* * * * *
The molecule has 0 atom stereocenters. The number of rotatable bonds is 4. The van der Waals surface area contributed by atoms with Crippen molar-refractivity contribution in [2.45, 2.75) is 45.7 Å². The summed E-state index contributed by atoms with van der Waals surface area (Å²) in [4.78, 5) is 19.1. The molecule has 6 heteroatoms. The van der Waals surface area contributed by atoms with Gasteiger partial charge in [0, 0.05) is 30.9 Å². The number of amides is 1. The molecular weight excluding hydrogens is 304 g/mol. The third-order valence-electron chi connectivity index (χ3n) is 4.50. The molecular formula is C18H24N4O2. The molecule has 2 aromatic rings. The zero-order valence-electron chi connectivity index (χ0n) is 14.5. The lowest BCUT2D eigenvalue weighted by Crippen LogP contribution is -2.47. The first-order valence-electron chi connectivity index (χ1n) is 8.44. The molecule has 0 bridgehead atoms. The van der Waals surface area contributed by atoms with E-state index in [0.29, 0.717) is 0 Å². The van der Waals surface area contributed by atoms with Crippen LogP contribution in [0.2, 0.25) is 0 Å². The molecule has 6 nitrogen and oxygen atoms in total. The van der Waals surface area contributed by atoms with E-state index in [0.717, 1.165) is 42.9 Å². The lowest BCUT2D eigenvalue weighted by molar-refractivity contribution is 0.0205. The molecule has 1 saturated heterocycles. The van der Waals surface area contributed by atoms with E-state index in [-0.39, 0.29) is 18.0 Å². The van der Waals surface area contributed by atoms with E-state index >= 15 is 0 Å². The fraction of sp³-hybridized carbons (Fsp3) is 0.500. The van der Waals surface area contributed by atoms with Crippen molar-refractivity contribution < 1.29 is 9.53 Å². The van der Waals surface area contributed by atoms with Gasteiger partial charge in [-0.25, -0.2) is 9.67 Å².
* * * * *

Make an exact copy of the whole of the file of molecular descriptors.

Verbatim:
The molecule has 0 atom stereocenters. The number of rotatable bonds is 4. The van der Waals surface area contributed by atoms with Crippen molar-refractivity contribution in [2.45, 2.75) is 45.7 Å². The summed E-state index contributed by atoms with van der Waals surface area (Å²) in [4.78, 5) is 19.1. The molecule has 6 heteroatoms. The van der Waals surface area contributed by atoms with Gasteiger partial charge in [0, 0.05) is 30.9 Å². The number of amides is 1. The molecular weight excluding hydrogens is 304 g/mol. The third-order valence-electron chi connectivity index (χ3n) is 4.50. The molecular formula is C18H24N4O2. The molecule has 2 aromatic rings. The zero-order valence-electron chi connectivity index (χ0n) is 14.5. The lowest BCUT2D eigenvalue weighted by Crippen LogP contribution is -2.47. The first-order valence-electron chi connectivity index (χ1n) is 8.44. The molecule has 0 bridgehead atoms. The van der Waals surface area contributed by atoms with E-state index in [0.29, 0.717) is 0 Å². The van der Waals surface area contributed by atoms with Crippen LogP contribution in [0.2, 0.25) is 0 Å². The molecule has 6 nitrogen and oxygen atoms in total. The van der Waals surface area contributed by atoms with E-state index in [0.717, 1.165) is 42.9 Å². The lowest BCUT2D eigenvalue weighted by molar-refractivity contribution is 0.0205. The molecule has 1 saturated heterocycles. The van der Waals surface area contributed by atoms with E-state index in [-0.39, 0.29) is 18.0 Å². The van der Waals surface area contributed by atoms with E-state index >= 15 is 0 Å². The fraction of sp³-hybridized carbons (Fsp3) is 0.500. The van der Waals surface area contributed by atoms with Crippen molar-refractivity contribution < 1.29 is 9.53 Å². The van der Waals surface area contributed by atoms with Gasteiger partial charge in [-0.25, -0.2) is 9.67 Å².